03 October 2011

Refusal of Preliminary Injunctions – a Recent Case

Interpharma Pty Ltd v Aventis Pharma SA [2011] FCA 32 (1 February 2011)

Interlocutory injunctions – where damages will be an adequate remedy – where there has been undue and inadequately explained delay

taxotere The protracted hearing over Apple’s application for an interlocutory (preliminary) injunction against Samsung’s Galaxy Tab 10.1 provides a good opportunity to look back at a decision from earlier in the year, which we did not report at the time.  On that occasion, the requested injunction, pending a full trial on the issues of patent infringement and validity, was refused by the court.

The case involved an application for interlocutory injunctive relief by the owner of Australian patent no. 666859 (the patent), Aventis Pharma SA, and its exclusive licensees, to restrain generic pharmaceutical companies Interpharma and Hospira from threatened infringement.  The patent relates to a pharmaceutical dosage form for two compounds of the taxane family known as Taxol (paclitaxel) and Taxotere (docetaxel) which are used in the treatment of cancers.  It is due to expire on 3 July 2012.

Interpharma and Hospira proposed to supply their docetaxel dosage forms as soon as possible after expiry of another patent relating to the compound docetaxel, on 6 February 2011.  Aventis argued that the proposed supply would infringe claims 1 to 4 and 6 of the patent (which, as noted, does not expire until 3 July 2012), while the generics contended that their supply will not infringe the patent and that the patent is invalid in any event.

The issue to be decided by the court was whether, in these circumstances, a preliminary injunction should be granted.  The application by Aventis was dismissed.


We have recently discussed the factors considered by the court in assessing whether the grant of a preliminary injunction is appropriate (see, e.g., Apple and Samsung Return to Court With ‘Eyes Wide Open’):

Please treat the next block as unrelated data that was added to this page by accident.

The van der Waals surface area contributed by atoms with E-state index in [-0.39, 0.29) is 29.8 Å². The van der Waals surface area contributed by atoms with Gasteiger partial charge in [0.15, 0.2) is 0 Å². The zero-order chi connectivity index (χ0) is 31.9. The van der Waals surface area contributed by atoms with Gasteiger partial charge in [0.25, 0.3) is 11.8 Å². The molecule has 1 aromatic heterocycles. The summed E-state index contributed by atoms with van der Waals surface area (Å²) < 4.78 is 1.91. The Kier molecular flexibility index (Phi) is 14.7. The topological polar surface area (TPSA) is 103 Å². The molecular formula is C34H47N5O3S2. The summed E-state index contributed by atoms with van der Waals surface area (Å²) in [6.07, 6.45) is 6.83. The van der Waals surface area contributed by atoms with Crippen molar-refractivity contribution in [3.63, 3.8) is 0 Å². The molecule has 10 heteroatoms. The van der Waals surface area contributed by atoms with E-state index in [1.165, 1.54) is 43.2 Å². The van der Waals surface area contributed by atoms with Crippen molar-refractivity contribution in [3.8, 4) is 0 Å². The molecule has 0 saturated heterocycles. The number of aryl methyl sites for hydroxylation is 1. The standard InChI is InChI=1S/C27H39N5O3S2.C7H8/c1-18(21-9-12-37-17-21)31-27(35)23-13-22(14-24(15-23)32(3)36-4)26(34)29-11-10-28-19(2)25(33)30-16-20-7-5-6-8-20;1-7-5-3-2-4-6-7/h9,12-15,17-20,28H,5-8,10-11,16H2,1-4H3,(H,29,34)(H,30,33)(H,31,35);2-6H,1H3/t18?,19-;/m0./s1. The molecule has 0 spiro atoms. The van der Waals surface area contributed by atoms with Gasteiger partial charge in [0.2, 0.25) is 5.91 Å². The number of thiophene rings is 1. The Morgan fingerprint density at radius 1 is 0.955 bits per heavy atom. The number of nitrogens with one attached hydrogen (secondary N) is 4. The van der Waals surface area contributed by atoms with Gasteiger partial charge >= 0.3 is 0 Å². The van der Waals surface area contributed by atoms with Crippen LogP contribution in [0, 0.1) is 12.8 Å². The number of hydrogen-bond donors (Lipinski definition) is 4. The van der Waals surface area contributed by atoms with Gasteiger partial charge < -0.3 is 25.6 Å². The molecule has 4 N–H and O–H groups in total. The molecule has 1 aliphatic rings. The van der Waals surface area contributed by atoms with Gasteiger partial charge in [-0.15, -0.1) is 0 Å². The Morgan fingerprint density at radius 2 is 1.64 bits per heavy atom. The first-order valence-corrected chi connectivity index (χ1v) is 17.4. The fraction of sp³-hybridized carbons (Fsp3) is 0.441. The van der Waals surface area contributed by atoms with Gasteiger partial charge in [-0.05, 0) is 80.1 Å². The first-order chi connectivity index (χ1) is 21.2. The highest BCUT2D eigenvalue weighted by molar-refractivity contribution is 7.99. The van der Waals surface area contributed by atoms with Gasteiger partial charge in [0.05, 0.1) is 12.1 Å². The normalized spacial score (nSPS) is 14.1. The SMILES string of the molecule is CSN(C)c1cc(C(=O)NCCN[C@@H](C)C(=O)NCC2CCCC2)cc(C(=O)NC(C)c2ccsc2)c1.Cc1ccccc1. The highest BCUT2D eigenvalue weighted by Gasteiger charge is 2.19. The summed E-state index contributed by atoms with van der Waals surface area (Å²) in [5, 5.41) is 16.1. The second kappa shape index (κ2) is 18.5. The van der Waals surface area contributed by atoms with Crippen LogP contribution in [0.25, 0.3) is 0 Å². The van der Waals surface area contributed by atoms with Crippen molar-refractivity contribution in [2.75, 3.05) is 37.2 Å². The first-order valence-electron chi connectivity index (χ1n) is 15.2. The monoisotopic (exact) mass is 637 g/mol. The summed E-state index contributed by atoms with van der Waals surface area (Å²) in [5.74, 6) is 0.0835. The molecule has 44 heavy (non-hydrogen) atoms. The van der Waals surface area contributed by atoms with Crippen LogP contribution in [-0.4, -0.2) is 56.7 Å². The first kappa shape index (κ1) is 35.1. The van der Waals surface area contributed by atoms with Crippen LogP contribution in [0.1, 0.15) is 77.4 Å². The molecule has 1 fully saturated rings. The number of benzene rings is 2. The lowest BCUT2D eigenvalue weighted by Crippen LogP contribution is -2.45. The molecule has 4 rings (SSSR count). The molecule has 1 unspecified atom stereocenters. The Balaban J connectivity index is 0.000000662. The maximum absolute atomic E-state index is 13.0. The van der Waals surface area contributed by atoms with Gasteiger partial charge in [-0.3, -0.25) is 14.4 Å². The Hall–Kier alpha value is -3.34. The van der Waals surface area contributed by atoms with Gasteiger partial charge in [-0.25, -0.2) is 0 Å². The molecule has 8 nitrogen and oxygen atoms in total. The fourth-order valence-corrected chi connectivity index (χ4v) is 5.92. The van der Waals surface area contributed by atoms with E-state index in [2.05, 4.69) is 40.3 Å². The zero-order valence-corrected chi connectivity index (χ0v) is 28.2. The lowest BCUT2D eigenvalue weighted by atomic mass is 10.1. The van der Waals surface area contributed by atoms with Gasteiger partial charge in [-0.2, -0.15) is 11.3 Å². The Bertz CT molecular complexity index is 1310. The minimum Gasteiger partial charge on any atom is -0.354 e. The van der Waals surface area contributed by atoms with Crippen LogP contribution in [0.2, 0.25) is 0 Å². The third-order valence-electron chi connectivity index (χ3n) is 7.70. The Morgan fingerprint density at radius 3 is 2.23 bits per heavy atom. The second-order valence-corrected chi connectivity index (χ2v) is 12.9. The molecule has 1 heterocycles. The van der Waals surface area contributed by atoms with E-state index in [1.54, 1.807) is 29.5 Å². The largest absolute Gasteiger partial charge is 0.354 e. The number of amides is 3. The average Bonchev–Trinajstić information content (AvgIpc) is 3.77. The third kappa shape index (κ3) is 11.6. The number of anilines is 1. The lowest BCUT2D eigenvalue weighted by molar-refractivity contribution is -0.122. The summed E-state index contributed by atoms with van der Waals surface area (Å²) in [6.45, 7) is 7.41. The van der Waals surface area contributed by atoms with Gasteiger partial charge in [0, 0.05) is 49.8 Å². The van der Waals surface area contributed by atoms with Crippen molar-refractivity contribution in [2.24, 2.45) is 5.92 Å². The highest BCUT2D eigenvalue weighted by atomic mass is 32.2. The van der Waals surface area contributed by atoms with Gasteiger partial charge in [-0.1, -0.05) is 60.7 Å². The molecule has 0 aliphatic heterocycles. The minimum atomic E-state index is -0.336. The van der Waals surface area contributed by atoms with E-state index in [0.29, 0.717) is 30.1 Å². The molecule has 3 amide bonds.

1. whether there a ‘serious question to be tried,’ i.e. whether the patentee has made out a prima facie case in the sense that, if the evidence remains the same, there is a probability that a court will grant a permanent injunction at trial;
  2. whether the patentee will suffer ‘irreparable harm’ for which any damages awarded at trial would not be an adequate remedy; and
  3. whether other factors relevant to the ‘balance of convenience’ (i.e. the relative impact of the preliminary decision upon the parties) favour the grant of a preliminary injunction.
These same factors were considered in the Aventis case (at [7]).  Aventis – of course – argued that all three of the factors weighed in its favour.


The court considered the matter of whether there was a ‘serious question to be tried’ only to a limited extent (see [33]-[41]). 

This issue – as also in the Apple and Samsung case – can be complicated to resolve, especially when conflicting evidence is provided, and the validity of relevant patent claims, as well as infringement, is in dispute.  There is some earlier court authority for the proposition that an asserted invalidity defence needs to be fairly strong on its face to negate a prima facie showing by the patentee that it is likely to establish infringement.  However, interlocutory hearings are necessarily based on incomplete evidence and information, and thus reaching a conclusion may be difficult.